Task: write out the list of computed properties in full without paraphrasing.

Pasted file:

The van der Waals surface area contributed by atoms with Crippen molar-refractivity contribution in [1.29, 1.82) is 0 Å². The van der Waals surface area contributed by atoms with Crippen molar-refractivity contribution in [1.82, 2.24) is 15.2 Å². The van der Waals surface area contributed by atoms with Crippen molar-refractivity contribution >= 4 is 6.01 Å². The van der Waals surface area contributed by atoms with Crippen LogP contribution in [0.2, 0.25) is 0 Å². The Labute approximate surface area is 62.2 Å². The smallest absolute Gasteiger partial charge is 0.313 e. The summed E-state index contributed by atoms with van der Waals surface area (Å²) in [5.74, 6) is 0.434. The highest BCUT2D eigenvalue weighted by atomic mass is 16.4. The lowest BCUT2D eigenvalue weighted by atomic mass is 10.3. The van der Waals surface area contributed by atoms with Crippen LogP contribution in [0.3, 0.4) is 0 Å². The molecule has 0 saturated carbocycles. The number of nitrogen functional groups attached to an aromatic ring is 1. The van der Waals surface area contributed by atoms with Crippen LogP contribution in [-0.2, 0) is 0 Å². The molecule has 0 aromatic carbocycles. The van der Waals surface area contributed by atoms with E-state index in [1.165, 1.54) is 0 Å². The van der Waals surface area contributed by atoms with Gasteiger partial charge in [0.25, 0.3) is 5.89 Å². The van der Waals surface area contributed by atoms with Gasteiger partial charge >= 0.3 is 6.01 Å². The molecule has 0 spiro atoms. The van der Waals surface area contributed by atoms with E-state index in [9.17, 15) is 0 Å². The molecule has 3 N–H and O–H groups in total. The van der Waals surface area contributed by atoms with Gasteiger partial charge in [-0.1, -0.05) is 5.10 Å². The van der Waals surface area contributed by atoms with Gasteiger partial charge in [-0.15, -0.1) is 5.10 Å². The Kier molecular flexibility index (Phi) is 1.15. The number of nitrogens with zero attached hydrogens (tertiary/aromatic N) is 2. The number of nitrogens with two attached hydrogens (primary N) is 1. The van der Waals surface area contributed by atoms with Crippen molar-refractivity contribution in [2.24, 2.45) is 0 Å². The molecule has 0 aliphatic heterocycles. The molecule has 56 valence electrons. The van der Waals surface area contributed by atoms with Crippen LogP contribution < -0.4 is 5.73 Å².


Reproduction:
The van der Waals surface area contributed by atoms with Crippen molar-refractivity contribution in [1.29, 1.82) is 0 Å². The van der Waals surface area contributed by atoms with Crippen molar-refractivity contribution in [1.82, 2.24) is 15.2 Å². The van der Waals surface area contributed by atoms with Crippen molar-refractivity contribution >= 4 is 6.01 Å². The van der Waals surface area contributed by atoms with Crippen LogP contribution in [0.2, 0.25) is 0 Å². The Labute approximate surface area is 62.2 Å². The smallest absolute Gasteiger partial charge is 0.313 e. The summed E-state index contributed by atoms with van der Waals surface area (Å²) in [5.74, 6) is 0.434. The highest BCUT2D eigenvalue weighted by atomic mass is 16.4. The lowest BCUT2D eigenvalue weighted by atomic mass is 10.3. The van der Waals surface area contributed by atoms with Crippen LogP contribution in [0.3, 0.4) is 0 Å². The molecule has 0 saturated carbocycles. The number of nitrogen functional groups attached to an aromatic ring is 1. The van der Waals surface area contributed by atoms with Crippen LogP contribution in [-0.2, 0) is 0 Å². The molecule has 0 aromatic carbocycles. The van der Waals surface area contributed by atoms with E-state index in [1.165, 1.54) is 0 Å². The van der Waals surface area contributed by atoms with Gasteiger partial charge in [0.25, 0.3) is 5.89 Å². The van der Waals surface area contributed by atoms with Gasteiger partial charge >= 0.3 is 6.01 Å². The molecule has 0 spiro atoms. The van der Waals surface area contributed by atoms with E-state index in [9.17, 15) is 0 Å². The molecule has 3 N–H and O–H groups in total. The van der Waals surface area contributed by atoms with Gasteiger partial charge in [-0.1, -0.05) is 5.10 Å². The van der Waals surface area contributed by atoms with Gasteiger partial charge in [-0.15, -0.1) is 5.10 Å². The Kier molecular flexibility index (Phi) is 1.15. The number of nitrogens with zero attached hydrogens (tertiary/aromatic N) is 2. The number of nitrogens with two attached hydrogens (primary N) is 1. The van der Waals surface area contributed by atoms with Crippen molar-refractivity contribution in [2.24, 2.45) is 0 Å². The molecule has 0 aliphatic heterocycles. The molecule has 56 valence electrons. The van der Waals surface area contributed by atoms with Crippen LogP contribution < -0.4 is 5.73 Å².